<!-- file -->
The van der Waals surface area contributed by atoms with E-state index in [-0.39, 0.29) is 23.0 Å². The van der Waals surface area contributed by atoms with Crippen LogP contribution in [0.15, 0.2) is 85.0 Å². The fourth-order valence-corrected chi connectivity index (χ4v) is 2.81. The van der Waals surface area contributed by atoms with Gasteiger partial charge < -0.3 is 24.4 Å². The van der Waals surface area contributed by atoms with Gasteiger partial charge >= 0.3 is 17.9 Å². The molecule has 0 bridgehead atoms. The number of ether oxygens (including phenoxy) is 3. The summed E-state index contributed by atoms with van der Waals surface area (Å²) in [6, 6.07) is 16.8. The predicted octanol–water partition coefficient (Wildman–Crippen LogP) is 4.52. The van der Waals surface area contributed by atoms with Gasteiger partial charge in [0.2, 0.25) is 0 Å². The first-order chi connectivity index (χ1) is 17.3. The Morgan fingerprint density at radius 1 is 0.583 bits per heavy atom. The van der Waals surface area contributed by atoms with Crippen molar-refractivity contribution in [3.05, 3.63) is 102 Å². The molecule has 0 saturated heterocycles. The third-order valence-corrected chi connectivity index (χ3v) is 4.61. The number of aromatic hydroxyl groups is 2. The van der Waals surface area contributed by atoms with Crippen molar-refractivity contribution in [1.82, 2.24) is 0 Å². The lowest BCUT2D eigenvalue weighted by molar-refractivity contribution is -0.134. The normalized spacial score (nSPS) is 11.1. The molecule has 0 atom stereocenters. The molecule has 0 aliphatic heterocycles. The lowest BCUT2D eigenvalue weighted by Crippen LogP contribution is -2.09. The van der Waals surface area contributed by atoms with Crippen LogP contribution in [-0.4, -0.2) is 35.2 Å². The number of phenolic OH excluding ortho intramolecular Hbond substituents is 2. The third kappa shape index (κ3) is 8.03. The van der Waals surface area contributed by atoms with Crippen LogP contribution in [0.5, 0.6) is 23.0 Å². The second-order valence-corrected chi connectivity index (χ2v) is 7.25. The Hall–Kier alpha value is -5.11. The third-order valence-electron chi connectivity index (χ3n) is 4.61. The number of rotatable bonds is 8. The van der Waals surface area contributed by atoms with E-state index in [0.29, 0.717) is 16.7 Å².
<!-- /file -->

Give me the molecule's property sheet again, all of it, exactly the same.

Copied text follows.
The van der Waals surface area contributed by atoms with E-state index in [-0.39, 0.29) is 23.0 Å². The van der Waals surface area contributed by atoms with Crippen LogP contribution in [0.15, 0.2) is 85.0 Å². The fourth-order valence-corrected chi connectivity index (χ4v) is 2.81. The van der Waals surface area contributed by atoms with Gasteiger partial charge < -0.3 is 24.4 Å². The van der Waals surface area contributed by atoms with Gasteiger partial charge >= 0.3 is 17.9 Å². The molecule has 0 bridgehead atoms. The number of ether oxygens (including phenoxy) is 3. The summed E-state index contributed by atoms with van der Waals surface area (Å²) in [6, 6.07) is 16.8. The predicted octanol–water partition coefficient (Wildman–Crippen LogP) is 4.52. The van der Waals surface area contributed by atoms with Gasteiger partial charge in [0.2, 0.25) is 0 Å². The first-order chi connectivity index (χ1) is 17.3. The Morgan fingerprint density at radius 1 is 0.583 bits per heavy atom. The van der Waals surface area contributed by atoms with Crippen molar-refractivity contribution in [3.05, 3.63) is 102 Å². The molecule has 0 saturated heterocycles. The third-order valence-corrected chi connectivity index (χ3v) is 4.61. The number of aromatic hydroxyl groups is 2. The van der Waals surface area contributed by atoms with Crippen molar-refractivity contribution in [1.82, 2.24) is 0 Å². The lowest BCUT2D eigenvalue weighted by molar-refractivity contribution is -0.134. The normalized spacial score (nSPS) is 11.1. The molecule has 0 atom stereocenters. The molecule has 0 aliphatic heterocycles. The lowest BCUT2D eigenvalue weighted by Crippen LogP contribution is -2.09. The van der Waals surface area contributed by atoms with Crippen LogP contribution in [-0.4, -0.2) is 35.2 Å². The number of phenolic OH excluding ortho intramolecular Hbond substituents is 2. The third kappa shape index (κ3) is 8.03. The van der Waals surface area contributed by atoms with Crippen LogP contribution in [0.5, 0.6) is 23.0 Å². The second-order valence-corrected chi connectivity index (χ2v) is 7.25. The Hall–Kier alpha value is -5.11. The third-order valence-electron chi connectivity index (χ3n) is 4.61. The number of rotatable bonds is 8. The van der Waals surface area contributed by atoms with E-state index in [0.29, 0.717) is 16.7 Å².